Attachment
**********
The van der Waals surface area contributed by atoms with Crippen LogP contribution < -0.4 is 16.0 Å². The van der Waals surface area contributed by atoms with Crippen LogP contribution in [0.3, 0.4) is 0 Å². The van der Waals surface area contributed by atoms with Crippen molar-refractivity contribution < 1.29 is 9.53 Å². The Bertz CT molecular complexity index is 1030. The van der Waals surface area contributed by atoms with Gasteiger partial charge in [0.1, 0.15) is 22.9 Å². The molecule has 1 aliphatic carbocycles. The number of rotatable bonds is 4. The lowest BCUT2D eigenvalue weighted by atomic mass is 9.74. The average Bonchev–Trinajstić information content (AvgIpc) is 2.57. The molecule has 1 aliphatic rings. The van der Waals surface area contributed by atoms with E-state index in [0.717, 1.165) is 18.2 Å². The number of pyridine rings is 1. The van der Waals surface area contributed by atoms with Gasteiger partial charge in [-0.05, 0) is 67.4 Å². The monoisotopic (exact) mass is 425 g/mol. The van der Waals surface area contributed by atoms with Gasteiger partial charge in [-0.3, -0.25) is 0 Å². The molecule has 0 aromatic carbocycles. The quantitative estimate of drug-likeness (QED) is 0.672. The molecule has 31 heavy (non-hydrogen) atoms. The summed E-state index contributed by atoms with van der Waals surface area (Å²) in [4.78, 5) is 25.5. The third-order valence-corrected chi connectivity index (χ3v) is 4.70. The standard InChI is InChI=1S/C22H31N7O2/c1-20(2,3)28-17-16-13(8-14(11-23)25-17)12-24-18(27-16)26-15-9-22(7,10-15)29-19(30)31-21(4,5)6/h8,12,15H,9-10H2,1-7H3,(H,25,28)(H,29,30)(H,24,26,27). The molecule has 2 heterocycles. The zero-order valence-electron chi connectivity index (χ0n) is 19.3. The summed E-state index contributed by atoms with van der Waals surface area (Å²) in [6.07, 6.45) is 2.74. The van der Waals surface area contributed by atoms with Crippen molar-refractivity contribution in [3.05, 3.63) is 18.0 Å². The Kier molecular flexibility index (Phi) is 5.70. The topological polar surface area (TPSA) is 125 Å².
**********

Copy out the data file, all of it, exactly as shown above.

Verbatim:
The van der Waals surface area contributed by atoms with Crippen LogP contribution < -0.4 is 16.0 Å². The van der Waals surface area contributed by atoms with Crippen LogP contribution in [0.3, 0.4) is 0 Å². The van der Waals surface area contributed by atoms with Crippen molar-refractivity contribution < 1.29 is 9.53 Å². The Bertz CT molecular complexity index is 1030. The van der Waals surface area contributed by atoms with Gasteiger partial charge in [0.1, 0.15) is 22.9 Å². The molecule has 1 aliphatic carbocycles. The number of rotatable bonds is 4. The lowest BCUT2D eigenvalue weighted by atomic mass is 9.74. The average Bonchev–Trinajstić information content (AvgIpc) is 2.57. The molecule has 1 aliphatic rings. The van der Waals surface area contributed by atoms with E-state index in [0.717, 1.165) is 18.2 Å². The number of pyridine rings is 1. The van der Waals surface area contributed by atoms with Gasteiger partial charge in [-0.05, 0) is 67.4 Å². The monoisotopic (exact) mass is 425 g/mol. The van der Waals surface area contributed by atoms with Gasteiger partial charge in [-0.3, -0.25) is 0 Å². The molecule has 0 aromatic carbocycles. The quantitative estimate of drug-likeness (QED) is 0.672. The molecule has 31 heavy (non-hydrogen) atoms. The summed E-state index contributed by atoms with van der Waals surface area (Å²) in [4.78, 5) is 25.5. The third-order valence-corrected chi connectivity index (χ3v) is 4.70. The standard InChI is InChI=1S/C22H31N7O2/c1-20(2,3)28-17-16-13(8-14(11-23)25-17)12-24-18(27-16)26-15-9-22(7,10-15)29-19(30)31-21(4,5)6/h8,12,15H,9-10H2,1-7H3,(H,25,28)(H,29,30)(H,24,26,27). The molecule has 2 heterocycles. The zero-order valence-electron chi connectivity index (χ0n) is 19.3. The summed E-state index contributed by atoms with van der Waals surface area (Å²) in [6.07, 6.45) is 2.74. The van der Waals surface area contributed by atoms with Crippen molar-refractivity contribution in [3.05, 3.63) is 18.0 Å². The Kier molecular flexibility index (Phi) is 5.70. The topological polar surface area (TPSA) is 125 Å².